Jaipur, the city-capital in the tone of an autumnal sunset, literally lush pink when prince Albert, the consort of Queen Victoria, stepped on its soil in 1883. Interspersing the play of red and pink were white borders and motifs, painstakingly outlining the architectural highlights of Jaipur's buildings. Jaipur had been like that since 1727 when Maharaja Sawai Jai Singh II had it built that year.
Interestingly, the royal family's earlier residence at Amber, was only 11 km away and had been since the 10th century. Seven hundred years later, the Maharaja chose to raise a 'City of Victory, and aptly baptised it Jaipur. Coincidentally, the name also incorporated the first name of the Maharaja thus immortalising the builder : both through his nomenclature of dynasty and concept of ideals.
Jaipur was and remains the only city in the world symbolizing the nine divisions of the Universe through nine rectangular sectors subdividing it. A young Bengali architect Vidyadhar Bhattacharya, formalised the city's plans on the 'Shipa Shastra', the epochal Hindu treatise on architecture, tempering it with sublimity of Mughal and Jain influences of the times. The Palaces and forts of the yesteryears that were witness to royal processions and splendour are now living monuments. There is a timeless quality to Jaipur's bazaars and of eternity to its people. Could the woman drying chillies under the sun, in the shadow of the fort, have been there a hundred years ago? Could not the Jeweller, so carefully crafting the gold and precious stones of his trade, be equally its vision of the future.
Jaipur is a great city and this is its most noticeable aspect. Buildings testify to it. Its Palaces, luxury hotels, ancient beautifully carved and painted Havelies pay homage to the grand capital of princes and kings, a city of the past that belongs to India's future.
PLACES TO SEE
Located at Sierh Deori bazar, Hawa Mahal, literally the Palace of Winds, built in 1799 by Maharaja Sawai Pratap Singh, displays fanciful architecture and is a remarkable landmark of Jaipur. So named because the palace has specially latticed screens and arches for an unbridled flow of the air currents but is a set pattern with the passage of the sun. Till the recent past, ladies of the court from within the palace positioned themselves by the balconies to watch processions passing through in the streets below without themselves being observed by the people.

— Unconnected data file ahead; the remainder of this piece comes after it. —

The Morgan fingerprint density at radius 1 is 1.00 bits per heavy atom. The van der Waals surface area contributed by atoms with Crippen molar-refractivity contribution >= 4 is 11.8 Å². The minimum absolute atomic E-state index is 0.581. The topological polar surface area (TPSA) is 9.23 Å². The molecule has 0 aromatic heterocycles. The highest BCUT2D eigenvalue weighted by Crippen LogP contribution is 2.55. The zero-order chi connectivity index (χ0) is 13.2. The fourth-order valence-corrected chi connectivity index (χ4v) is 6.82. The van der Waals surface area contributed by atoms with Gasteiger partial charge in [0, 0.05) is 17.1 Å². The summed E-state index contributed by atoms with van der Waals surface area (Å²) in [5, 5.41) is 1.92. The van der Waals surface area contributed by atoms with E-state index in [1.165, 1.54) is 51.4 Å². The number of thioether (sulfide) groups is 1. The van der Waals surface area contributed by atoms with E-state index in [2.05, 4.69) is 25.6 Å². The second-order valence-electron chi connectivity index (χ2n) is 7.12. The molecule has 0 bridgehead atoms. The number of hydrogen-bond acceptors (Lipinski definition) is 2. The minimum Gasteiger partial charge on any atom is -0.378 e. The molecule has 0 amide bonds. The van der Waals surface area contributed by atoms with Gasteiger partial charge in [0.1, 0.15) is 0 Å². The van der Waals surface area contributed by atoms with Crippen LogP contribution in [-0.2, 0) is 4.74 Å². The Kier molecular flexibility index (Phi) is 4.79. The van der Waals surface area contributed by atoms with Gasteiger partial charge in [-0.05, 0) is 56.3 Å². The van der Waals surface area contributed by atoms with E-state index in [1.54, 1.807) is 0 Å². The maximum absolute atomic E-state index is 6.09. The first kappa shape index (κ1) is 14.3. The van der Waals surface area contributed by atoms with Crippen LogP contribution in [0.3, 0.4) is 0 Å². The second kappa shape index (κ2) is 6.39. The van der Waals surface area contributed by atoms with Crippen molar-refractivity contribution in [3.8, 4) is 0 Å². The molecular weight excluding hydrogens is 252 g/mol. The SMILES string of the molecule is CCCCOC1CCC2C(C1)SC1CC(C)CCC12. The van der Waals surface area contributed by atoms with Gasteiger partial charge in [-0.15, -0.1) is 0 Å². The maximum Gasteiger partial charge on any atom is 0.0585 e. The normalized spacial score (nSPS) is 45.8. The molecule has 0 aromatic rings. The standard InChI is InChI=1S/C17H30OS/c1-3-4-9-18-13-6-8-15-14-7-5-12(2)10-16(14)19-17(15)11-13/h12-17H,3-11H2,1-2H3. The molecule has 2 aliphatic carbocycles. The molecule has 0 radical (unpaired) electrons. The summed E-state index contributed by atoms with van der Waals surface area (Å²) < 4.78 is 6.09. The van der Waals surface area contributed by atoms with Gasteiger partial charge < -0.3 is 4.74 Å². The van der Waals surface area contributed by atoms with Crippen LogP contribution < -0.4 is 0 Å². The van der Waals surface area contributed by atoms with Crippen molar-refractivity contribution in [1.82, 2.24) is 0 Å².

Emperor Sawai Jai Singh II, the builder of the city has to his credit five observatories in different parts of the country. The one he raised at Jaipur is the largest and best preserved. Huge instruments in intricate masonry offer an accurate measurement of the time, the declination of the sun, the altitude and the azimuth, the position of constellations in the sky for the day, the eclipses and the allied astronomical phenomena.
This former royal residence is an imposing blend of traditional Rajasthani and Mughal architecture and the craftmanship. Surrounded by crenellated walls this piece-de-resistance of Jaipur's palaces occupies one seventh of the walled city, comprising a string of minor palaces and imposing halls, Of special significance is the 'Chandra Mahal' which overlooks the breathtaking Jai Niwas Gardens and the highly revered Shri Gobind Dev Temple. The Museum within the palace has an array of galleries of rare paintings, exquisite miniatures, scholarly manuscripts, artefacts and traditional treatises on architecture. The fine collection of guns and swords on display dates back to the 15th century and is one of the best in India.
As its name denotes, this is a palace built amidst a lake and intended as the summer resort for the royal family. The palace is noted for its intricate architecture.
In earlier times, the entire complex was owned by the Minas and dedicated to 'Amba Mata', the incarnation of earth and fertility. Amber overlooks the Moata Lake and is rated as a marvel of bastion excelling in architectural and building skills. Amber had the distinction of being the capital for six long centuries before Jaipur came into being. A fascinating blend of Hindu and Muslim influences is distinctly discernible in its architecture. Amongst the most majestic of apartments is Jai Mandir or the Hall of Victory. The palace complex also boats of a Hall of Mirrors, the like of which is not seen in the country elsewhere. Sukh Niwas, the Hall of Pleasure, is a marvel of 17th century engineering, its best feat being a unique system of 'air-conditioning'. The model operandi was based on a cool breeze blowing through a fall of cascading waters. To ascend the fort, jeeps and elephants can be hired near the entrance gate.
13 km, a picturesque road winds its way up the hills. At one time, the fort was a retreat for the royal family. Nahargarh Fort commands a panoramic view from the top of the hill.